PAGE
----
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Comp Vest yes or no

Hi - I'm still not wearing a comp vest ... seems I go against the grain. Can someone tell me if there is a performance added value to wearing one? Or are they just more comfortable and hence give better performance? Are they safe? Im a bigger guy 235 lbs 6,4".... probably can't find one to fit me to be honest - but will it float me enough? thanks


  • FSSPCatFSSPCat Posts: 136 Baller
    There will be some that fit you. But the question is, how comfortable are you in the water with one? How are your drivers? How hard do you fall when you crash? They’re comfortable to wear, but if you’re fine in you pfd, no need to switch.
  • lpskierlpskier Posts: 3,063 ★★★Triple Panda Award Recipient ★★★
    At 235, I have to think that a slalom vest would be a lot less bulky on an already big frame. You certainly will be able to get your elbows closer to your sides and that might be more comfortable. I think Eagle makes a XXL which would probably be about the right size. At 182 I wear a large and it’s a hair too big but a medium is a hair too small.
    John Wilkins- Si non pro sanguine quem ludus ne. #iskiconnelly
  • RednucleusRednucleus Posts: 554 Crazy Baller
    Talk to the folks at Stokes, they will make you happy!
  • jpattigrjpattigr Posts: 246 Crazy Baller
    I am 6’5 and about 240. XL Billabong vest works great. Be careful not to buy too big. They all stretch out and get bigger with wear.
  • LK_skierLK_skier Posts: 57 Baller
    @FSSPCat Drivers are pretty good and on the ball, crash....hmmm generally I don't crash but there's always that one time. The PFD I wear is ok - but Im just starting to notice it now that I'm skiing a little more shorter line lengths - hard to describe... maybe its all in my head...
  • GaryJanzigGaryJanzig Posts: 93 Baller
    edited December 2020
    Not legal in Pennsylvania. Even on a private lake the your property rights stop at the waters edge. The Fish Commission can come in at any time. The only exception is a barefoot suit, or trick skiing. You still have to have a USCG approved vest on board for all passengers and skiers. The comp vests are too thin. I like having padding for those bad crashes. I have two Ski Warm/Connelly USCG neo vests.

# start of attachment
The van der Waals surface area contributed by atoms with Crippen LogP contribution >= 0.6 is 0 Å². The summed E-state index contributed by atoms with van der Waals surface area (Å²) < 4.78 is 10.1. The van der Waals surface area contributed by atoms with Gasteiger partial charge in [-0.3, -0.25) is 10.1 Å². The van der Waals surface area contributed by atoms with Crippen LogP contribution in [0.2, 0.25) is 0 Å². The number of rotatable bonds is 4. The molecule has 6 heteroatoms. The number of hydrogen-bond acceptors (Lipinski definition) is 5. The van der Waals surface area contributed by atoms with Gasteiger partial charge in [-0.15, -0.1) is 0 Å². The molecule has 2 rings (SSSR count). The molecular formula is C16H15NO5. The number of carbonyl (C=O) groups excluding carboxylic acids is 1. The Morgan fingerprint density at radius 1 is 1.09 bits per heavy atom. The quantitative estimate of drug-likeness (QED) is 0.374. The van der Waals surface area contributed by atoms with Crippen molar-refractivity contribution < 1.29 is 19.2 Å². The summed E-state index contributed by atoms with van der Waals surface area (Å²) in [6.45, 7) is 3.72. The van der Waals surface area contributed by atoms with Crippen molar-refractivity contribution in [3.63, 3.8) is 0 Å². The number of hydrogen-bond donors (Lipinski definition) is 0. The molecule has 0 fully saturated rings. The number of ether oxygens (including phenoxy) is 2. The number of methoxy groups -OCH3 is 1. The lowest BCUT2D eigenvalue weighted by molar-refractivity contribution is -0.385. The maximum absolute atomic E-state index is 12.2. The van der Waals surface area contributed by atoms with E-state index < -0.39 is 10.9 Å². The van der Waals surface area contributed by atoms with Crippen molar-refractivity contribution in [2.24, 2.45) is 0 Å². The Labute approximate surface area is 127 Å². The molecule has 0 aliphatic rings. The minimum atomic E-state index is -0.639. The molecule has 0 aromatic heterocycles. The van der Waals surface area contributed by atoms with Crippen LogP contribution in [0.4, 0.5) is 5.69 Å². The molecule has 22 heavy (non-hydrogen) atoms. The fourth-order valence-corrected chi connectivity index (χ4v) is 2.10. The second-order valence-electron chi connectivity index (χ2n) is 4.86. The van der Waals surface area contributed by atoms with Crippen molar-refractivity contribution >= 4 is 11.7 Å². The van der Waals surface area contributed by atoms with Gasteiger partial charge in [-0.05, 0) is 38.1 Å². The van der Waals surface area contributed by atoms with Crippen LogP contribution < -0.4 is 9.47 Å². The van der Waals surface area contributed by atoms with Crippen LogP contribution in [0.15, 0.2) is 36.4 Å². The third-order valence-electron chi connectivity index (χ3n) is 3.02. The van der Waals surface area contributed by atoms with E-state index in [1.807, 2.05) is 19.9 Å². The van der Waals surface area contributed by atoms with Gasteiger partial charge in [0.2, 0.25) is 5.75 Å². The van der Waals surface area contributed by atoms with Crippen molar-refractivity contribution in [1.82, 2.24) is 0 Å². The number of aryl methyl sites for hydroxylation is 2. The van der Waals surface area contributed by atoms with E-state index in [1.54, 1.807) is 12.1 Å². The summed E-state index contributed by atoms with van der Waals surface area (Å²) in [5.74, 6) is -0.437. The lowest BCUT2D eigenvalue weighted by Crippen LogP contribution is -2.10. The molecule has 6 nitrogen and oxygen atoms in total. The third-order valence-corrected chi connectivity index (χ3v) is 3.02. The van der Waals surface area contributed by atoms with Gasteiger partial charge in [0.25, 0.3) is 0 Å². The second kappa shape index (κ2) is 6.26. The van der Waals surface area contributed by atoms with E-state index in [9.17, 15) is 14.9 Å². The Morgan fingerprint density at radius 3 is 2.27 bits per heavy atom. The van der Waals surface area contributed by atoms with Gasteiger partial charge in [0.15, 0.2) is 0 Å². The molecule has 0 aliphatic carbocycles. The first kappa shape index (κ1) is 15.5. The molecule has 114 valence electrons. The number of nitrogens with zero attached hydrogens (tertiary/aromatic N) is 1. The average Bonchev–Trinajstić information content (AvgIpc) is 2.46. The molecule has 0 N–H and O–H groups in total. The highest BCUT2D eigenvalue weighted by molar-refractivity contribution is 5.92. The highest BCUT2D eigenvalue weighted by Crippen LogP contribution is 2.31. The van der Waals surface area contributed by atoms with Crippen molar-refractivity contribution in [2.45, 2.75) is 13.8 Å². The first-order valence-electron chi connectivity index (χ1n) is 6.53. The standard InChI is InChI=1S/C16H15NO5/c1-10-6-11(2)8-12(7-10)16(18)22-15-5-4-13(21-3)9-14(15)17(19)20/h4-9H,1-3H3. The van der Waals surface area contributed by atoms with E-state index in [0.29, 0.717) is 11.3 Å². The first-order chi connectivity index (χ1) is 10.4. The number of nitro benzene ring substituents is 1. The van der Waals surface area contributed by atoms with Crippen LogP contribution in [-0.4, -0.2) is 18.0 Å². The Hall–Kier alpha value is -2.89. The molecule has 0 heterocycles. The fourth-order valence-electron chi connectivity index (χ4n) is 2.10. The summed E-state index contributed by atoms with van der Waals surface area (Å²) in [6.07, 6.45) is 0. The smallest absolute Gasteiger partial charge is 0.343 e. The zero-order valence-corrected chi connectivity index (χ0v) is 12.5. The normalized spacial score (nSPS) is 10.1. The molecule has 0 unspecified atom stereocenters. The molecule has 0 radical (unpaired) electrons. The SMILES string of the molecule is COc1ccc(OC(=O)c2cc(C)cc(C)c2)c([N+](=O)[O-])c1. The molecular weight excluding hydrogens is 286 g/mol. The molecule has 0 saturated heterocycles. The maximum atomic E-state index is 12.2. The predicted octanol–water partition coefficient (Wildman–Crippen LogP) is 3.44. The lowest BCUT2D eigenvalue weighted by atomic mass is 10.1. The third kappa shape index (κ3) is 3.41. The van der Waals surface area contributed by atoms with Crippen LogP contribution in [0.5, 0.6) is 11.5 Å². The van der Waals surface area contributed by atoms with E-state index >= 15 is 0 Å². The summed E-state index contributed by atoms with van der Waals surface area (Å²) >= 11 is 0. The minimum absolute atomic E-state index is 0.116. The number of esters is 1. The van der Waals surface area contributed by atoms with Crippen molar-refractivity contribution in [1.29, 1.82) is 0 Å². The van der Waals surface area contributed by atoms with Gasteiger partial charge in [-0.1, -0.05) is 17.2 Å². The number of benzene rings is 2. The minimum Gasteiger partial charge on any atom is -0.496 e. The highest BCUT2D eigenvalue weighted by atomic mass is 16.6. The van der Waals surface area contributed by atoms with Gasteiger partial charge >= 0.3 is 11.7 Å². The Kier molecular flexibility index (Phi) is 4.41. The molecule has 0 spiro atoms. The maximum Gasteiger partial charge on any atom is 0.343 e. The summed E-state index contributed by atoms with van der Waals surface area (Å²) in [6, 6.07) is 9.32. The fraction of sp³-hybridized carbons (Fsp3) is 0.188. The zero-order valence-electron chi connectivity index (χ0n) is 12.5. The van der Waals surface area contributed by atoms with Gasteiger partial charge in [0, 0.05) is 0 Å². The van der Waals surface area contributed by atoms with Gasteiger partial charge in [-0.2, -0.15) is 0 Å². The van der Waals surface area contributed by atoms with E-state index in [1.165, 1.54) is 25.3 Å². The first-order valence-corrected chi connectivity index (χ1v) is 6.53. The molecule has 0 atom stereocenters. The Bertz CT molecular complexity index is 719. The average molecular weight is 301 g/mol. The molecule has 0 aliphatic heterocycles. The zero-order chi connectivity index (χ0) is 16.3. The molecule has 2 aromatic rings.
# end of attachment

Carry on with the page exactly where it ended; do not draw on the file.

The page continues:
• The_MSThe_MS Posts: 6,044 Member of the BallOfSpray Hall Of Fame
    Shut up and ski
  • LoopSkiLoopSki Posts: 782 Mega Baller
    @GaryJanzig thats ridiculous!
  • MDB1056MDB1056 Posts: 581 Crazy Baller
    Age old discussion. Will a comp vest float you as well. No . Will they float you enough? Maybe. Pro/Con - padding in a fall - no way to really prove marked results. IMO everyone should have a couple of each. I love comp vests - light feel and freedom of movement, no riding up. Don't want to spend a lot? I've snagged amazing deals on Eagle and Oneil vests on SIA and Ebay. Well under $50, to your door.
  • WayneWayne Posts: 551 Solid Baller
    There really isn’t a yes/no here due to safety implications. The situation and surroundings drives a lot of “what ifs”.

    In a controlled environment, like a dedicated slalom lake, they can be sufficient to float you for starts and provide some impact protection. If you get knocked out, there is minimal depth and current so chances are it will be easy to assist you in an emergency.

    When you get into more open waters, all of that control goes away. If the worst should happen, with a CGA vest you are at least floating and easy to find. With a comp vest that not guaranteed, I sink if I exhale while wearing mine.
  • ScottScottScottScott Posts: 1,068 Mega Baller
    I have no issue floating in a comp vest. If I get knocked out, I don't think it will be an issue keeping me at the top of the water. It won't keep my head up or face out of water, but I won't be out there alone, and the boat should be back quick enough. If your vest won't keep you on the top of the water, I would look at other options.

    I find the impact claims interesting. I don't think there is any real testing or studies done to see exactly what approach is best for minimizing rib injuries. A CGA vest has more padding, but is that necessarily best, maybe thinner/stiffer foam are better? Some comp vests have smaller individual foam panels, others have larger. I would think the larger areas would help disperse the impact where the small panels may localize that impact into a smaller area. But, smaller panels provide more flexibility. There's a lot of speculation and theory as far as impact resistance, and some trade offs.
  • igkyaigkya Posts: 738 Crazy Baller
    At 240+ lbs, the Stokes XXL was too big, went to an XL and after a season, it's almost too big. They float me fine, keeping in mind I ski on a made made lake. Depending who my driver/passengers are, I wouldn't wear one in open/public lakes.